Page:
Anyway, being freelance is something I have wanted to do for a long time, yet it is scary taking the first step as it goes against much of what I feel I’ve been encouraged to do by my parents and society as a whole. Really, being self-employed is something we should be taught at school, especially when it comes to avenues that tend to work in this way, such as studying creative arts subjects. Although I don’t believe study should be so focused on the career, it would certainly make these subjects more practical and viable when thinking of the future, especially when it comes to A-level and university.
I thought I would start a series of reflective blog posts for several reasons. Firstly, I appreciate the honesty and transparency from other creatives about how to survive and thrive in this world, and there are many ways to do so and I would like to share what I’m doing in order to help others starting out. This is why Paula Varjack’s Show Me The Money was so great. Secondly, it helps my own practice as an artist to reflect on what I’m doing. I currently do this by writing a list of activities and goals in an Excel spreadsheet (I love spreadsheets) but, as a woman of words, I craved a more thoughtful expression of these reflections that are more than just time management.
To summarise, my income currently comes from various different streams. The idea is that my main income will be from tutoring and teaching on a part-time and freelance basis. This is a mixture of EFL, English and 11+. For the past six months, this has actually been a slow progression to building clients, and I’ve been doing a lot of copywriting to keep me afloat. Although not as well paid as I would like, I would be making next to nothing if it wasn’t for that work. I’ve been losing money from events (paying artists and the sound technician) and made a small amount from sharing my own work, and selling books. I’ve also donated eggs, which has seen me compensated with £750. You can do this a maximum of three times. Mostly, I’m doing anything I can grab my hands on, including some exam invigilation, which I found really difficult as my legs ached so much as I struggled with the boredom!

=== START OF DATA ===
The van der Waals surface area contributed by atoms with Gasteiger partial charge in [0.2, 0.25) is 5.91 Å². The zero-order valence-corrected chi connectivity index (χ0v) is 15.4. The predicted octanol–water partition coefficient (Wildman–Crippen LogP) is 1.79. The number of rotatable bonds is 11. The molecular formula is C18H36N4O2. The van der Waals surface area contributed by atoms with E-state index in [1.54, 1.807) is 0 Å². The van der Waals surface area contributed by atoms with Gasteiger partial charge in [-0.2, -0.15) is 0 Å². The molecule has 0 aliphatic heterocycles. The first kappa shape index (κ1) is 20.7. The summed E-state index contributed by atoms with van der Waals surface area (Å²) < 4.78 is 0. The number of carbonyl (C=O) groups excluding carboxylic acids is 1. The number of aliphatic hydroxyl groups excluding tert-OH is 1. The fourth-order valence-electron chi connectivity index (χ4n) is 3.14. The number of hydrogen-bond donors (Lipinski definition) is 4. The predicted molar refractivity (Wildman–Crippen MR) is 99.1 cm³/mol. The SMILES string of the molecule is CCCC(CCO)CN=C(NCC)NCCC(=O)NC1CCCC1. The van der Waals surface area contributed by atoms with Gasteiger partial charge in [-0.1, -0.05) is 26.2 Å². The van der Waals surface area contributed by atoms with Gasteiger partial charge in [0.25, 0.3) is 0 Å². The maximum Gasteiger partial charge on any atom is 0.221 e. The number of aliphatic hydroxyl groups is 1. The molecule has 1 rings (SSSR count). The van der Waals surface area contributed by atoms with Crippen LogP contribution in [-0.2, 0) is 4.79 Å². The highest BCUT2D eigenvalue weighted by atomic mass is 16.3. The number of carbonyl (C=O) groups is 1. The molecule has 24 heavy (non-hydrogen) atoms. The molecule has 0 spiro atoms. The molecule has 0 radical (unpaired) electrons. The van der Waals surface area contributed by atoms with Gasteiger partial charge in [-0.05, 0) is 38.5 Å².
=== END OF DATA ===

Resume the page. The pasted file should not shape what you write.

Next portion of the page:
To think about ending this post, I’m going to just review this past week in more detail. I began the week planning my set for a 30 minute set and rehearsing in my bedroom. I spent a couple of hours writing my diary before getting on with some admin. I had a massive backlog of emails, so I indulged in spending a big chuck on these first few days going over the emails and actioning on them where required, meaning reading and signing a contact, and arranging phone calls etc. I didn’t have my usual tutoring that week, so I met up with my Spanish exchange that evening a couple of stops away on the train.
On Tuesday, it was a similar day with rehearsing and emails, sending invoices to get paid etc. I did some content writing and booked travel and accommodation for a trip to Liverpool with a friend, partly a birthday celebration, and also to attend a joint event between Shy Radicals and Shrinking Violets. I also arranged travel and accommodation for a training day in Cambridge, as I’m going to be an assessor for an A-level paper this summer, marking around 200 scripts.
One of the things I love about being freelance is getting up when I want (though I do need to be more strict with my bedtime!) and being able to start the morning with exercise which I like to do regularly for both my physical and mental health. Thursday was a very similar day, but in the evening I had the opportunity to support Sabrina Benaim at Bush Hall, which was a high I rode on for the next few days. The audience of around 400 people was incredibly supportive, and I felt like I really connected with them. At the end, when people queued for Sabrina, I was also invited into photographs and signing books and tickets – so exciting!
The previous week I had dedicated my first chunk of time to writing my own work, where I’m trying to write my first spoken word show. This Friday I tried to dedicate a couple of hours to writing, but I ended up just saving documents from my phone noes to word, and submitting a few poems to magazines and anthologies with upcoming deadlines. That evening I had a social event, but also went to support my friend’s band called Black Palms as an audience member. The next day was quite a contrast, with my last working day being a stall at Balham Bowls Club. Although well attended and nice to be a part of, I only sold one book, having paid £35 to do the stall. It’s swings and roundabouts.
I’ve just arrived back from being away with family, so starting a fresh week today!